Visitors to a revamped Wisconsin state history museum on the Capitol Square could eat in a supper club restaurant, watch a moccasin-making demonstration or get a glimpse of underwater archaeology at work through a video feed.
Described as a "history hub," the Wisconsin Historical Society’s vision for a new museum would offer interactive experiences, state-of-the-art technology and connections to classrooms across the state in a facility twice the size of the current museum on the corner of North Carroll and West Mifflin streets.
“It’s about learning opportunities that are hands on. It’s about lifelong learning opportunities,” said Christian Overland, the Ruth and Hartley Barker Director of the Wisconsin Historical Society, at a Downtown Madison Inc. event Thursday. “Education and economic development is core to this region and this museum can help do that.”
The history museum is located in the former Wolff Kubly hardware store building at 30 N. Carroll St. and faces many limitations, including adequate space for exhibits and visitors.
“This is not something that is worthy of Wisconsin, and so it is time for us really to step up,” former Gov. Jim Doyle said in a promotional video about the project.
Doyle and former Gov. Tommy Thompson are co-chairing a campaign to raise $50 million needed for the project, which is two decades in the making. The state has committed $70 million.
In the video, Thompson promised to “do everything we possibly can to build this world class museum.”
The society is hoping to build a 100,000-square-foot facility that would offer more space for its renowned North American history collection and for the many groups of schoolchildren who visit the museum each year.
Overland cited “significant support” for the new museum, which he said the society plans to open in 2024.
“We’re well on our way, and our goals are being met,” Overland said.
In March, the Historical Society moved its North American history collection to the State Archive Preservation Facility on the city’s east side at 204 South Thornton Avenue. The new facility allows greater access to the collection and facilitates transferring objects to other museums.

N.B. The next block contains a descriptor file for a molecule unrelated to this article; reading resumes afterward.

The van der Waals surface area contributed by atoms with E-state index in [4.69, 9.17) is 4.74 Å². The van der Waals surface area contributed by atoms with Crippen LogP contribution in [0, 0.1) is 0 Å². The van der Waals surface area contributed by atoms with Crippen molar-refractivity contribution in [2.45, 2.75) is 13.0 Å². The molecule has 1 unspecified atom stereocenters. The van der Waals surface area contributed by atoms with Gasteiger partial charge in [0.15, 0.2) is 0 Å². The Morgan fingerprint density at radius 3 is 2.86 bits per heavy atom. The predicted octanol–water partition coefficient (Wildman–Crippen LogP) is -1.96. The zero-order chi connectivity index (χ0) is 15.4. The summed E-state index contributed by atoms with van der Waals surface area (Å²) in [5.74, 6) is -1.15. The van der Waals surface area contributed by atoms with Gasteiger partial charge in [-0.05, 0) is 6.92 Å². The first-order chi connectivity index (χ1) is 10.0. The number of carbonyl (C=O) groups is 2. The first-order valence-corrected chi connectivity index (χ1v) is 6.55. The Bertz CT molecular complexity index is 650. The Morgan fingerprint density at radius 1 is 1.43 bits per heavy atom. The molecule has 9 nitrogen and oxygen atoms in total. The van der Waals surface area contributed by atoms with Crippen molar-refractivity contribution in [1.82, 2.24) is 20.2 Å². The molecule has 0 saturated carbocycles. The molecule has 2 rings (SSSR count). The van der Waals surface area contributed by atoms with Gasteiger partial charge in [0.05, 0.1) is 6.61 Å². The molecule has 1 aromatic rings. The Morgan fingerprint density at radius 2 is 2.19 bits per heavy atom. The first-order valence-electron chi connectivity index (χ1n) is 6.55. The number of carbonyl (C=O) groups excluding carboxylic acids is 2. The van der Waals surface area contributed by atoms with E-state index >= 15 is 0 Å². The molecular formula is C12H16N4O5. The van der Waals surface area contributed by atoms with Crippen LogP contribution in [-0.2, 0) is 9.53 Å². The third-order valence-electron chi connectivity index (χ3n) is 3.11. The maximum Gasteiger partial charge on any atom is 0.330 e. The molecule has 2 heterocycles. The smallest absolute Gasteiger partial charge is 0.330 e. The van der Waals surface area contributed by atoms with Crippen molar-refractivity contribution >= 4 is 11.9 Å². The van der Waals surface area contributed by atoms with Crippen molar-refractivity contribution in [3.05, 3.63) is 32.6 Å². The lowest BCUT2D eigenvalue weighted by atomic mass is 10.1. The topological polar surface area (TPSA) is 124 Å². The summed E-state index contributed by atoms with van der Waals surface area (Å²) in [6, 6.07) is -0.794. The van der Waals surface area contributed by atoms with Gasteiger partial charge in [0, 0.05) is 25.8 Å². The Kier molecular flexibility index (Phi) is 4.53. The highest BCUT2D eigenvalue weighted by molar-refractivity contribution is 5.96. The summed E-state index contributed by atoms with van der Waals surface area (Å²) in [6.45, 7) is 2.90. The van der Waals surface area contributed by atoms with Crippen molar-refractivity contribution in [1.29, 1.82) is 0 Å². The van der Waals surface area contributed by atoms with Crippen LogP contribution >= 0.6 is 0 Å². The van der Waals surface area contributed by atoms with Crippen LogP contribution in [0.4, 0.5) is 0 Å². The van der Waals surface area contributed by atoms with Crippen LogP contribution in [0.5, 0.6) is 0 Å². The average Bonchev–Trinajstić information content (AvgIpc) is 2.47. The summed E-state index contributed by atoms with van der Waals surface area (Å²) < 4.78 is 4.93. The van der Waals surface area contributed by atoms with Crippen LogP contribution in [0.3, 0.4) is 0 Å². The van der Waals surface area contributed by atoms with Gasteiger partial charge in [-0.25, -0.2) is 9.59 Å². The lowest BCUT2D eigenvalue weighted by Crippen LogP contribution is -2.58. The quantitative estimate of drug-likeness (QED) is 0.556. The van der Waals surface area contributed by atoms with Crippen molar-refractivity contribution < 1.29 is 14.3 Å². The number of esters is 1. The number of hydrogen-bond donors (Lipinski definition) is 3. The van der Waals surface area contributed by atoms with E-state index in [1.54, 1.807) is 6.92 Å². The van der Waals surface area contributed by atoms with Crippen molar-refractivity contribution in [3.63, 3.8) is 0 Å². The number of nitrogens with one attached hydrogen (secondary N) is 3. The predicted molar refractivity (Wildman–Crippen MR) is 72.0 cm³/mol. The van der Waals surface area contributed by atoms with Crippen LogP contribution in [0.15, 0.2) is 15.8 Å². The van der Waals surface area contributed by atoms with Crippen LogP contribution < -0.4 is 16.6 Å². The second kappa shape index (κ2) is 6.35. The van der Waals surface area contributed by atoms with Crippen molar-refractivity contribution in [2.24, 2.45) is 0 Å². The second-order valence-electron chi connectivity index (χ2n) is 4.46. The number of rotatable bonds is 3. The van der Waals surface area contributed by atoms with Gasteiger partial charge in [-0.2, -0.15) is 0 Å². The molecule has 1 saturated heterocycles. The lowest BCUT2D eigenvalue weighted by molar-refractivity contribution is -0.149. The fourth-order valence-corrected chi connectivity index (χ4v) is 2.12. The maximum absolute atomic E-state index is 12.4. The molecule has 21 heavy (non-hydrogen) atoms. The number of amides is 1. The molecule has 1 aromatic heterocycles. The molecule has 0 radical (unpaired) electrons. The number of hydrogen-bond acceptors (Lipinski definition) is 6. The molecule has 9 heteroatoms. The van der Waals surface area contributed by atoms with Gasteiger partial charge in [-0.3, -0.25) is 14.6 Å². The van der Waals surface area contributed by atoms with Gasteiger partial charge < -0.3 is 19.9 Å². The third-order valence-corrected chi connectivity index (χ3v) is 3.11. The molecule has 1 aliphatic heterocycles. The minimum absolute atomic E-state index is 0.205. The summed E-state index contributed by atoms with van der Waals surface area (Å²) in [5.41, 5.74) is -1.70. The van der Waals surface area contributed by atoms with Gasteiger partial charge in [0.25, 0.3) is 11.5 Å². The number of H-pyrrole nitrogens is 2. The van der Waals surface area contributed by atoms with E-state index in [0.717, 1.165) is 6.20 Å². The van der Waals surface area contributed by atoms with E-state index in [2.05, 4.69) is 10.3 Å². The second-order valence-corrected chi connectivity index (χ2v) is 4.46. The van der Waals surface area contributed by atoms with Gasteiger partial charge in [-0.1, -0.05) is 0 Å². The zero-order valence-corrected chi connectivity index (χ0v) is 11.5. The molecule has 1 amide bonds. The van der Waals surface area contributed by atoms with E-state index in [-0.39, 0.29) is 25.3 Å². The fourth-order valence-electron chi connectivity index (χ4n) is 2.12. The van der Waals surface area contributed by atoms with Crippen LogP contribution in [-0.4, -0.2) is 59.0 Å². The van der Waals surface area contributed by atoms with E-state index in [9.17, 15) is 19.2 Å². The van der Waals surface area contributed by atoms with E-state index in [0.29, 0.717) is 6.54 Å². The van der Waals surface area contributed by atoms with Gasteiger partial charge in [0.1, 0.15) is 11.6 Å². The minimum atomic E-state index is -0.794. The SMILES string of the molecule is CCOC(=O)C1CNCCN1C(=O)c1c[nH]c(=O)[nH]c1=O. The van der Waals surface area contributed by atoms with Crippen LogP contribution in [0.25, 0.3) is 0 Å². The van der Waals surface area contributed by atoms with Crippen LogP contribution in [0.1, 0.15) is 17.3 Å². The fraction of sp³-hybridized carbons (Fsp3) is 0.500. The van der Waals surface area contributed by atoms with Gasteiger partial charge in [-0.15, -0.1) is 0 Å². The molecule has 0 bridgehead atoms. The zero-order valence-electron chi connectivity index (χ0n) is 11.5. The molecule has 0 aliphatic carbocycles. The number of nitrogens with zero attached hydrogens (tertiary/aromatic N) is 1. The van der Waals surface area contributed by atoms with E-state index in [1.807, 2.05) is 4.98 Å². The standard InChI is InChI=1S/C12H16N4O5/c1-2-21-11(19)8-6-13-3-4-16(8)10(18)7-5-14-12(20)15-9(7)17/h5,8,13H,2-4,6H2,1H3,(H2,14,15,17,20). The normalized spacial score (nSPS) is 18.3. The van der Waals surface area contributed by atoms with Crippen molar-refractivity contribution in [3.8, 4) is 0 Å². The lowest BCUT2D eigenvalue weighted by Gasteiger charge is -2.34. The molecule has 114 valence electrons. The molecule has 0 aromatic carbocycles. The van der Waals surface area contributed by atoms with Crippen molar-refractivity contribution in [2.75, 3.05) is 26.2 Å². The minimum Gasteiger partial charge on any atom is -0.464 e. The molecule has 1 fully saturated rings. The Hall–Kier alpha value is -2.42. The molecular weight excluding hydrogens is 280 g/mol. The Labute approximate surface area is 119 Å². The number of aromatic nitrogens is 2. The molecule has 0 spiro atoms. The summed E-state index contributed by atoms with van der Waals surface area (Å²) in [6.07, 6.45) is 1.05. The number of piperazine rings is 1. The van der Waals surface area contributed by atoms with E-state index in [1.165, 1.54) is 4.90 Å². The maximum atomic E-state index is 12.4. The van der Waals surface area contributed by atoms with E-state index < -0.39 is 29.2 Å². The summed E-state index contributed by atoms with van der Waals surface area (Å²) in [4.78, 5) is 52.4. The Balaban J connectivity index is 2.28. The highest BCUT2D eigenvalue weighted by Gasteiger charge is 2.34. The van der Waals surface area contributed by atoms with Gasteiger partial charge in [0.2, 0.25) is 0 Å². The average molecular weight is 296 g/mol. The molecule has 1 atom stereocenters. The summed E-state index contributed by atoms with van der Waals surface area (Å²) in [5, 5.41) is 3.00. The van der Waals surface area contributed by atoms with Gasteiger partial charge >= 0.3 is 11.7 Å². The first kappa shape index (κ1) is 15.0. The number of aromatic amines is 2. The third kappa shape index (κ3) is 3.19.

A new museum would “democratize that collection” and make it more readily available to the public, Overland said.
Conceptual ideas for exhibits, like a working supper club restaurant with cooking demonstration space, are subject to change. However, Overland emphasized engagement and interaction.
To build support and gather input, the Historical Society is touring the state and leading informational sessions.
At the first engagement session Oct. 2 with the Lac Courte Oreilles Band of Ojibwe in Hayward, a woman explained how she learned how to harvest wild rice from her mother and grandmother and how she teaches younger tribe members.
The new museum would have the digital technology to broadcast a ricing demonstration across the state. Additionally, educators could digitally connect to the museum, allowing students to engage in live video discussions.
The project is part of a larger development with Hovde Properties and landowner Fred Mohs. Hovde and Mohs plan to build a private development on top of the new museum.